The agenda has been great. Sunday was Napoleonic day. We walked Quatre Bras and Waterloo. Monday we toured the hills around Verdun, and took a great tour of Fort Vaux. Tuesday was air war day. We began by walking Bertangles East and West, and visited the site of Richthofen's first grave. Then we went to Vert Galant, where the old farm still stands. Then we found Filescamp Farm, and discovered that the operator of the old Titus farm seems to have cannibalized an old Nissen as a tractor shed. Stopped at the town hall in Doullens where the Entente settled on a unified command under Foch. We ended the day by going to Vimy Ridge, where we toured the tunnels. Today we did the Somme fields, beginning at Lochnagar Crater, then I walked the path of my grandfather's advance with 7/8 KOSB on 1 July 1916 from Carney to Montauban, then we visited the Australian war memorial at Posieres. After that I found the site of Bertincourt - Velu aerodrome where Boelke built KEK North, after which we went to Thiepval and Beaumont-Hamel.

More to follow. Tomorrow we head for Ypres.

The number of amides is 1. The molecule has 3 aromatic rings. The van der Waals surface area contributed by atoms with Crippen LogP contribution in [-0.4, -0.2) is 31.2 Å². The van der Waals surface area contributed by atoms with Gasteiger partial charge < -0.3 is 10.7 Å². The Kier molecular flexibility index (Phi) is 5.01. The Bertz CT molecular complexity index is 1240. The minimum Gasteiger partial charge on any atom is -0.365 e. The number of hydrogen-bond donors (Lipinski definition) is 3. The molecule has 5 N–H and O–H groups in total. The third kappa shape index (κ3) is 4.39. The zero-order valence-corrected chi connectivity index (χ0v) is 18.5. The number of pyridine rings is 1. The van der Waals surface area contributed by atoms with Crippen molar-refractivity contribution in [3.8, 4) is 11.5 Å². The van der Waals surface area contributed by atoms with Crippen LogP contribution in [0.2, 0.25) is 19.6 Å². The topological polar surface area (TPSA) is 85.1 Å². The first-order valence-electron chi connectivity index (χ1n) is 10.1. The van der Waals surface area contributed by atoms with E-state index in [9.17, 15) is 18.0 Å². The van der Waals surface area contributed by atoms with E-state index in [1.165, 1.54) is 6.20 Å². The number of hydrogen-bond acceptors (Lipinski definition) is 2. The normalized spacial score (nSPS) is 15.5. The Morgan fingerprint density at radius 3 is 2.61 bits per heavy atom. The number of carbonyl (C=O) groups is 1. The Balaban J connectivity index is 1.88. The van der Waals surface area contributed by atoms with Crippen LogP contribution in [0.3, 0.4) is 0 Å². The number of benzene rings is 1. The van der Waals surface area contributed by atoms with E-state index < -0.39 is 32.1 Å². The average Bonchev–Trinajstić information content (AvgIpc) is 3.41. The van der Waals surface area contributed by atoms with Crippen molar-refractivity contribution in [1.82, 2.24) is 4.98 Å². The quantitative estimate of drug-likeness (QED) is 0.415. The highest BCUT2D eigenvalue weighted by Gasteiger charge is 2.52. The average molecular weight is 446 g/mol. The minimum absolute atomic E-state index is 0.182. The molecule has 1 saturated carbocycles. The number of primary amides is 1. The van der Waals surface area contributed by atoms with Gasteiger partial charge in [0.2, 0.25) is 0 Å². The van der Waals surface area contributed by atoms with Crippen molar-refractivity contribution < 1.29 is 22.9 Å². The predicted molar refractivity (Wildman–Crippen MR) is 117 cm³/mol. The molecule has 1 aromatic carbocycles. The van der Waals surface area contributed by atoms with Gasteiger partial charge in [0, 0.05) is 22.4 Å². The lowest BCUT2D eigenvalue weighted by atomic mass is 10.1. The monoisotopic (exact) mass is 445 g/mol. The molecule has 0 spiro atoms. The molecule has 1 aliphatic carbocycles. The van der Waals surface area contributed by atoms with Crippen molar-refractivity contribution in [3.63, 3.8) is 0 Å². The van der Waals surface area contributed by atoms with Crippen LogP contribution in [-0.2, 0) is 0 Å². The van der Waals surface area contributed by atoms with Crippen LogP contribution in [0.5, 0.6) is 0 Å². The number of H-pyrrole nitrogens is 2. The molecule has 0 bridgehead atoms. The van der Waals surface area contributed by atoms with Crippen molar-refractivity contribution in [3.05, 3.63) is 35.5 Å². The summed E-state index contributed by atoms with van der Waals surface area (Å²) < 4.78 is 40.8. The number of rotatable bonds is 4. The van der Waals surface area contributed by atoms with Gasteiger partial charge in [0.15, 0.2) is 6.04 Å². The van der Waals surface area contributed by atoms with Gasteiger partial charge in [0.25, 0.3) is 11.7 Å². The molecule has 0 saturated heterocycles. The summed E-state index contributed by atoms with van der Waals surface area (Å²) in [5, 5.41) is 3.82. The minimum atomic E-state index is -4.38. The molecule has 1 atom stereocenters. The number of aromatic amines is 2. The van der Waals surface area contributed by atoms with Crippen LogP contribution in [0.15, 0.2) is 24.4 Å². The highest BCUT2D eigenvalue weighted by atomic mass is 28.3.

#4405217 - 02/14/18 10:52 PM Re: OT - visit to the front [Re: Raine]  
Joined: May 2012
Posts: 2,925
RAF_Louvert Offline
BOC President; Pilot Extraordinaire; Humble Man
RAF_Louvert  Offline
BOC President; Pilot Extraordinaire; Humble Man
Senior Member

Joined: May 2012
Posts: 2,925
L'Etoile du Nord
Can't wait to see the photos Raine, and get all the details! Enjoy the rest of your tour Sir.

#4405220 - 02/14/18 11:05 PM Re: OT - visit to the front [Re: Raine]  
Joined: Jun 2012
Posts: 6,524
Robert_Wiggins Offline
BWOC Survivor!...So Far!!
Robert_Wiggins  Offline
BWOC Survivor!...So Far!!
Hotshot

Joined: Jun 2012
Posts: 6,524
Lindsay, Ontario, Canada
Originally Posted by Raine
I'm more than halfway through my week at the front. Unfortunately I can't seem to access my photos at day's end to post them. Next week I'll share the most interesting ones.